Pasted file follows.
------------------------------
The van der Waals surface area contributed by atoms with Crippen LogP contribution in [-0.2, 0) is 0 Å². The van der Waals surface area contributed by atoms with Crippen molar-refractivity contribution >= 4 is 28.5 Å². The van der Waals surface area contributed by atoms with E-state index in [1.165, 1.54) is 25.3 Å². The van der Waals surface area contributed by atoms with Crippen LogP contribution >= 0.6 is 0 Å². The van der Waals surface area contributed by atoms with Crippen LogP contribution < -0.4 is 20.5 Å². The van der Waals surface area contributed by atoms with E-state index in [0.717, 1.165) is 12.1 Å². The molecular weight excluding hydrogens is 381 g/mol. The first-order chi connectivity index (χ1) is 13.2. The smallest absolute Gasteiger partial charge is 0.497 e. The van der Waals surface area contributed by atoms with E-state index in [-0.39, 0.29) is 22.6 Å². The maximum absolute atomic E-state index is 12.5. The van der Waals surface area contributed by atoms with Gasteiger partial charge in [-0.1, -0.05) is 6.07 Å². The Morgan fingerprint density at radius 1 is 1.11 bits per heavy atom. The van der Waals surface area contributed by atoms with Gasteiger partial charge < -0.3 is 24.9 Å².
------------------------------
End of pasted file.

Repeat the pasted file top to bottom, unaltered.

The van der Waals surface area contributed by atoms with Crippen LogP contribution in [-0.2, 0) is 0 Å². The van der Waals surface area contributed by atoms with Crippen molar-refractivity contribution >= 4 is 28.5 Å². The van der Waals surface area contributed by atoms with E-state index in [1.165, 1.54) is 25.3 Å². The van der Waals surface area contributed by atoms with Crippen LogP contribution >= 0.6 is 0 Å². The van der Waals surface area contributed by atoms with Crippen LogP contribution < -0.4 is 20.5 Å². The van der Waals surface area contributed by atoms with E-state index in [0.717, 1.165) is 12.1 Å². The molecular weight excluding hydrogens is 381 g/mol. The first-order chi connectivity index (χ1) is 13.2. The smallest absolute Gasteiger partial charge is 0.497 e. The van der Waals surface area contributed by atoms with E-state index in [-0.39, 0.29) is 22.6 Å². The maximum absolute atomic E-state index is 12.5. The van der Waals surface area contributed by atoms with Gasteiger partial charge in [-0.1, -0.05) is 6.07 Å². The Morgan fingerprint density at radius 1 is 1.11 bits per heavy atom. The van der Waals surface area contributed by atoms with Gasteiger partial charge < -0.3 is 24.9 Å².